Almost everyone knows about Bitcoin or at least heard about it. As Bitcoin constantly hits its all-time high and dominate headlines, you might be wondering whether you should invest in Bitcoin. Here I outlined several reasons why it is worth investing in Bitcoin. Read on and find out if it is still a good time to buy Bitcoin.
Disclaimer: The content on this site is provided as general information only and should not be taken as investment advice. The opinions expressed in this article are the personal opinions of the author at the time of publication.
10 Reasons Why You Should Invest in Bitcoin
At the time of writing, Bitcoin is currently valued above $1,000. It has reached more than $20 billion in market value and the long-term gains in the last few years are dramatic as the currency has risen from $15 in 2013 to more than $1,000 at present. It is no doubt, huge!
No one expected that Bitcoins would reach $1,000 high when they first started in 2008. Look at where it is now.
So while $1,000 / BTC sound like a “magic mark”, we have question ourselves “is it really a magic mark?”. As it seems today Bitcoins will rise even more than $1,000 and it may reach $10,000 in the next five (5) years.
#1 Bitcoin Is Unstoppable
The notion of unstoppable computer systems should be familiar already. BitTorrent, the file-sharing protocol invented by Bram Cohen, has been around since 2001 and is still very much alive despite concerted, international, billion-dollar efforts to destroy it. The latest Star Wars movie can still, right now, be pulled through BitTorrent in minutes straight to your laptop.
BitTorrent was the very first Decentralized Application (DAP), or a community of actors generating value for each other across the internet. To truly stop BitTorrent, you’d have to shut down every single computer in every home in every country across the planet.
Bitcoin works in the same way as BitTorrent, it is unstoppable.
#2 Bitcoin Adoption
Bitcoin user adoption is starting to accelerate around the world. There will be more merchants using Bitcoin as a payment method, more users and more advocacy, more capital market investment coming from multiple places like India, China, South America, Africa. There also will be more digital tools empowering Bitcoin’s blockchain with added-value.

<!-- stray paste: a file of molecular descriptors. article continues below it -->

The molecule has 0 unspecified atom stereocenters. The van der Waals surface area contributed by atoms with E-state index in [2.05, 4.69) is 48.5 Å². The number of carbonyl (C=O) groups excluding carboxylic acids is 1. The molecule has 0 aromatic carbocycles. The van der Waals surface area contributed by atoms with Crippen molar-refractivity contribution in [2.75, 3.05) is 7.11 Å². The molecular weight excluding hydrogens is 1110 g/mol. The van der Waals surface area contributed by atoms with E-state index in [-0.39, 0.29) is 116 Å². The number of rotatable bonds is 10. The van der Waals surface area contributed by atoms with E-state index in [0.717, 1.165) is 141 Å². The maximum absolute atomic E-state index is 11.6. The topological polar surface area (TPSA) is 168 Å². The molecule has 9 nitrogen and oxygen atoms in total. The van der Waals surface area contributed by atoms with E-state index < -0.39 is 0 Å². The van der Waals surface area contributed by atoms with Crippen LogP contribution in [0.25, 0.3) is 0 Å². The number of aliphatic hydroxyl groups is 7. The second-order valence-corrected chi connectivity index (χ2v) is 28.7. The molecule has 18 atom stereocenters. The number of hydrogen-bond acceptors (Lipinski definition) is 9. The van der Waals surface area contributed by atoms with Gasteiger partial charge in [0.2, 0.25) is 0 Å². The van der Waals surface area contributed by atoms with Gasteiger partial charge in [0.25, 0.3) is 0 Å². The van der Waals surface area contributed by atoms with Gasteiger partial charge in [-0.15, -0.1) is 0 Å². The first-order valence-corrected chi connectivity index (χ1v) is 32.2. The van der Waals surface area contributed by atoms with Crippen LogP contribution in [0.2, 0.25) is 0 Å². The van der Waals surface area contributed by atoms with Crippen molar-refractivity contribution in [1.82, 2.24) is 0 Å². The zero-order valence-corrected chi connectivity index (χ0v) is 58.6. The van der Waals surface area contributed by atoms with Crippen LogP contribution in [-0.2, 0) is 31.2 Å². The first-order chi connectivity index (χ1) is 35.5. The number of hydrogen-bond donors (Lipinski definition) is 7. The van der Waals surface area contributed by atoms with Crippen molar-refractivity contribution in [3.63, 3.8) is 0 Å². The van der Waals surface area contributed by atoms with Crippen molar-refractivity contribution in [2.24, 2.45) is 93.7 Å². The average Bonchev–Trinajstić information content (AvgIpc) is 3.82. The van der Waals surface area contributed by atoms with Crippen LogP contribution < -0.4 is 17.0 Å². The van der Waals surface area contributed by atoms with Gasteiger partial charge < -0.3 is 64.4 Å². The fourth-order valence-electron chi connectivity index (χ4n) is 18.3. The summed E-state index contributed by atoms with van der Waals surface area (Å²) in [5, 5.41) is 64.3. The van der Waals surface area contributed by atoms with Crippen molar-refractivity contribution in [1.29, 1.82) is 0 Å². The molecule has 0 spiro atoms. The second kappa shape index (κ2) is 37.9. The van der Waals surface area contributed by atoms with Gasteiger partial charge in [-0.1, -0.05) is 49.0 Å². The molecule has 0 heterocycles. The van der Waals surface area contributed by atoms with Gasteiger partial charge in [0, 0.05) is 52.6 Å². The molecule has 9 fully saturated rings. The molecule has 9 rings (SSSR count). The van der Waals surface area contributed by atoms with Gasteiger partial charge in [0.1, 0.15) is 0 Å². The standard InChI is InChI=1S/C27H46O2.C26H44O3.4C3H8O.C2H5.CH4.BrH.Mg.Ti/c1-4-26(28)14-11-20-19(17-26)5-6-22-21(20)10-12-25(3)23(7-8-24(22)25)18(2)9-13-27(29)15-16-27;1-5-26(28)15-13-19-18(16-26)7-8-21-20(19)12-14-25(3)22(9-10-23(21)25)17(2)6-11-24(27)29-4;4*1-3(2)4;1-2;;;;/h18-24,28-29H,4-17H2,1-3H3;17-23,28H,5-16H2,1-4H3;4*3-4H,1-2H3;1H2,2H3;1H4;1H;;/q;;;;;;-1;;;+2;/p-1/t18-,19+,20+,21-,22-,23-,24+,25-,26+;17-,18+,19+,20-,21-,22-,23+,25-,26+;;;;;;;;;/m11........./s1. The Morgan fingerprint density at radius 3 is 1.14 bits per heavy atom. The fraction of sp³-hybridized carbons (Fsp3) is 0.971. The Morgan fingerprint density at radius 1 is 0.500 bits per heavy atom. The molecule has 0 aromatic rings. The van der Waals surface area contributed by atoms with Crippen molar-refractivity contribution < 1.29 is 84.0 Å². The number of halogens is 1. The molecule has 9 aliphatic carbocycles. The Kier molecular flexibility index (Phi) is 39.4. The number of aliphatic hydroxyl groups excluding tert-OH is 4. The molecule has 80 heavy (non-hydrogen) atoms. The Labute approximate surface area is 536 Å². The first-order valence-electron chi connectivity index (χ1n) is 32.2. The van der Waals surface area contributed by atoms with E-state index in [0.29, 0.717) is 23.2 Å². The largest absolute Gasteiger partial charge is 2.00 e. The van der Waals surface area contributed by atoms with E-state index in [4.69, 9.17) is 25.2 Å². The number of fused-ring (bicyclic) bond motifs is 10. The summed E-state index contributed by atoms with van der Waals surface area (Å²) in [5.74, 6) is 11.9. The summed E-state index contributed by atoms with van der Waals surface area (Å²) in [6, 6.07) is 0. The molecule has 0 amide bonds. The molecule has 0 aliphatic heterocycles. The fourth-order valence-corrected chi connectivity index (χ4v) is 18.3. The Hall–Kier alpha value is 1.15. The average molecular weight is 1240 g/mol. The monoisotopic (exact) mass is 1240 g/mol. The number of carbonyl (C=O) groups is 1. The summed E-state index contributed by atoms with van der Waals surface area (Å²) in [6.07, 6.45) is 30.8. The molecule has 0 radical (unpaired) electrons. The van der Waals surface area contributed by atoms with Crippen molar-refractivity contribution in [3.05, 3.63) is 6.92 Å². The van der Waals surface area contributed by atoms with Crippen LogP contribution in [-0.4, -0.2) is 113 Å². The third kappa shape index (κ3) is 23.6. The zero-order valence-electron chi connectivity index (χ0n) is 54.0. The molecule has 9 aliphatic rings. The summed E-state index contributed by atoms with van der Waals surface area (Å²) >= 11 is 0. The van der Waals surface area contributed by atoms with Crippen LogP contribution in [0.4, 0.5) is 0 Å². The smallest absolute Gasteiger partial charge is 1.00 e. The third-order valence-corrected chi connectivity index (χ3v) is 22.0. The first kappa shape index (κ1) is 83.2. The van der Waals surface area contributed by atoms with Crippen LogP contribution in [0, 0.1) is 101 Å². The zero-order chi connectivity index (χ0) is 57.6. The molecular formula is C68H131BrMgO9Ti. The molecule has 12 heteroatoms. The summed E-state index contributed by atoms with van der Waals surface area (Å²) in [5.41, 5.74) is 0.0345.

For the first three years of its life, Bitcoin was mainly used as a means of private exchange. Toward the end of 2012, WordPress, an online publishing platform, became the first major company to accept Bitcoin payments. Others, including OkCupid, Baidu, Expedia, and Overstock.com, followed in 2013 and 2014. Baidu later stopped accepting Bitcoin under pressure from the Chinese government, which clearly viewed Bitcoin as a threat to its own fiat currency.
The global economy is currently in a $152 trillion debt bubble, causing banks and governments to implement draconian monetary policies. Wealth preservation is becoming increasing difficult and it’s possible we’ll see more people looking for assets that are insulated from the traditional markets. Bitcoin’s decentralized nature makes it an appealing asset to hedge one’s portfolio. Bitcoin has proved out to be a very good portfolio asset owing to its high returns and acceptable volatility.
The statistic from Statista below depicts the number of Bitcoin ATMs worldwide from March 2015 to May 2017. There were 1,153 Bitcoin ATMs in May 2017 globally. If you look at the growth, it is increasing steadily over time.
#3 Bitcoin- Halving Protocol
Bitcoin follows a protocol by which almost every 210,000 blocks, the amount of new Bitcoin created is cut in half.
When Bitcoins was launched in 2009, the users were rewarded with 50 Bitcoins per block. This reward was halved in November 2012 to 25 Bitcoins per block. This will continue to happen and the number will be halved again. Thus, the amount of Bitcoins that can be created is strictly kept in check by the protocol it runs on.